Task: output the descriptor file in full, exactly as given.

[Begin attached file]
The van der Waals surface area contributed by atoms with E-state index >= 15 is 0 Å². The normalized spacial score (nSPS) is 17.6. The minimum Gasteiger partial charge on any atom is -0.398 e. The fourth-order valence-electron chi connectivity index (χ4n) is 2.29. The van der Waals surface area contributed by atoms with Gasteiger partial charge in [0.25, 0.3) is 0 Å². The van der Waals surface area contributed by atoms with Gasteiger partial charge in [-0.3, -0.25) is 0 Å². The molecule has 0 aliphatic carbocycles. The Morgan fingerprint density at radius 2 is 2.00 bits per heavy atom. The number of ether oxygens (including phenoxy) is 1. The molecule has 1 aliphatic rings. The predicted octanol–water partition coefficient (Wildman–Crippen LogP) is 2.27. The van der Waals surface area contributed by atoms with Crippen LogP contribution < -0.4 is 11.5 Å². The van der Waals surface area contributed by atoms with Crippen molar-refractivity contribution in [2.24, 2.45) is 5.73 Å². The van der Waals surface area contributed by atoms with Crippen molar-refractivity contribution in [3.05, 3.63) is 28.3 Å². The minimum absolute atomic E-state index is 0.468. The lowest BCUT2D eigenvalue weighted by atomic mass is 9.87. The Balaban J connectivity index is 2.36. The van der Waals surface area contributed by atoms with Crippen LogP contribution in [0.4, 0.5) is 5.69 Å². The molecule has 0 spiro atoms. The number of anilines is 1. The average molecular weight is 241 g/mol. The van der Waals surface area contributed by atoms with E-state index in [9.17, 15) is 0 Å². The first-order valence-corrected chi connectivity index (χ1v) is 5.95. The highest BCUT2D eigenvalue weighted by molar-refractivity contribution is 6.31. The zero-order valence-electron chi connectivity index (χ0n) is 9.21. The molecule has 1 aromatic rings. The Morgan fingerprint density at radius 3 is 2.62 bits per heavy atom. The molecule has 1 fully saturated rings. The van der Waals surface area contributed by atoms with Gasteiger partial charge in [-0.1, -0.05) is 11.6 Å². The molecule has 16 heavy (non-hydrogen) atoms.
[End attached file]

The van der Waals surface area contributed by atoms with E-state index >= 15 is 0 Å². The normalized spacial score (nSPS) is 17.6. The minimum Gasteiger partial charge on any atom is -0.398 e. The fourth-order valence-electron chi connectivity index (χ4n) is 2.29. The van der Waals surface area contributed by atoms with Gasteiger partial charge in [0.25, 0.3) is 0 Å². The van der Waals surface area contributed by atoms with Gasteiger partial charge in [-0.3, -0.25) is 0 Å². The molecule has 0 aliphatic carbocycles. The Morgan fingerprint density at radius 2 is 2.00 bits per heavy atom. The number of ether oxygens (including phenoxy) is 1. The molecule has 1 aliphatic rings. The predicted octanol–water partition coefficient (Wildman–Crippen LogP) is 2.27. The van der Waals surface area contributed by atoms with Crippen LogP contribution < -0.4 is 11.5 Å². The van der Waals surface area contributed by atoms with Crippen molar-refractivity contribution in [2.24, 2.45) is 5.73 Å². The van der Waals surface area contributed by atoms with Crippen molar-refractivity contribution in [3.05, 3.63) is 28.3 Å². The minimum absolute atomic E-state index is 0.468. The lowest BCUT2D eigenvalue weighted by atomic mass is 9.87. The Balaban J connectivity index is 2.36. The van der Waals surface area contributed by atoms with Crippen LogP contribution in [0.4, 0.5) is 5.69 Å². The molecule has 0 spiro atoms. The number of anilines is 1. The average molecular weight is 241 g/mol. The van der Waals surface area contributed by atoms with E-state index in [9.17, 15) is 0 Å². The first-order valence-corrected chi connectivity index (χ1v) is 5.95. The highest BCUT2D eigenvalue weighted by molar-refractivity contribution is 6.31. The zero-order valence-electron chi connectivity index (χ0n) is 9.21. The molecule has 1 aromatic rings. The Morgan fingerprint density at radius 3 is 2.62 bits per heavy atom. The molecule has 1 fully saturated rings. The van der Waals surface area contributed by atoms with Gasteiger partial charge in [-0.1, -0.05) is 11.6 Å². The molecule has 16 heavy (non-hydrogen) atoms.